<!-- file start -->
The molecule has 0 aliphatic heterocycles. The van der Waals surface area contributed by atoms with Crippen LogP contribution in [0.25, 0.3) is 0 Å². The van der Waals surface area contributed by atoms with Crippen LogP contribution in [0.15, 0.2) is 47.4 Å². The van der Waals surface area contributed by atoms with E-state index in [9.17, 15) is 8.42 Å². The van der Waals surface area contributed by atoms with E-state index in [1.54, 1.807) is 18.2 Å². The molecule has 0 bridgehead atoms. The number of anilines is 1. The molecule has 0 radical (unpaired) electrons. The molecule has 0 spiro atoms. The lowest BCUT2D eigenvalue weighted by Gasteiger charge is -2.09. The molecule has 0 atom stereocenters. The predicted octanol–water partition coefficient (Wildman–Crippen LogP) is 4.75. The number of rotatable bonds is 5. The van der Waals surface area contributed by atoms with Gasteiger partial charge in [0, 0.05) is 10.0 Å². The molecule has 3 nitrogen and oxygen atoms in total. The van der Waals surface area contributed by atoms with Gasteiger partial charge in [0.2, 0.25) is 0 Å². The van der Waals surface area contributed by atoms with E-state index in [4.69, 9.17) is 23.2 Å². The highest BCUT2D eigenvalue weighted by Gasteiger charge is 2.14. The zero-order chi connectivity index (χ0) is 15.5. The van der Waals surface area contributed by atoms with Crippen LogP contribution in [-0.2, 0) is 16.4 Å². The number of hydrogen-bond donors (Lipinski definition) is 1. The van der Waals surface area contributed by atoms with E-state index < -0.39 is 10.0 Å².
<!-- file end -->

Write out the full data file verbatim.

The molecule has 0 aliphatic heterocycles. The van der Waals surface area contributed by atoms with Crippen LogP contribution in [0.25, 0.3) is 0 Å². The van der Waals surface area contributed by atoms with Crippen LogP contribution in [0.15, 0.2) is 47.4 Å². The van der Waals surface area contributed by atoms with E-state index in [9.17, 15) is 8.42 Å². The van der Waals surface area contributed by atoms with E-state index in [1.54, 1.807) is 18.2 Å². The molecule has 0 bridgehead atoms. The number of anilines is 1. The molecule has 0 radical (unpaired) electrons. The molecule has 0 spiro atoms. The lowest BCUT2D eigenvalue weighted by Gasteiger charge is -2.09. The molecule has 0 atom stereocenters. The predicted octanol–water partition coefficient (Wildman–Crippen LogP) is 4.75. The number of rotatable bonds is 5. The van der Waals surface area contributed by atoms with Gasteiger partial charge in [0, 0.05) is 10.0 Å². The molecule has 3 nitrogen and oxygen atoms in total. The van der Waals surface area contributed by atoms with Gasteiger partial charge in [0.2, 0.25) is 0 Å². The van der Waals surface area contributed by atoms with E-state index in [4.69, 9.17) is 23.2 Å². The highest BCUT2D eigenvalue weighted by Gasteiger charge is 2.14. The zero-order chi connectivity index (χ0) is 15.5. The van der Waals surface area contributed by atoms with Crippen LogP contribution in [-0.2, 0) is 16.4 Å². The number of hydrogen-bond donors (Lipinski definition) is 1. The van der Waals surface area contributed by atoms with E-state index < -0.39 is 10.0 Å².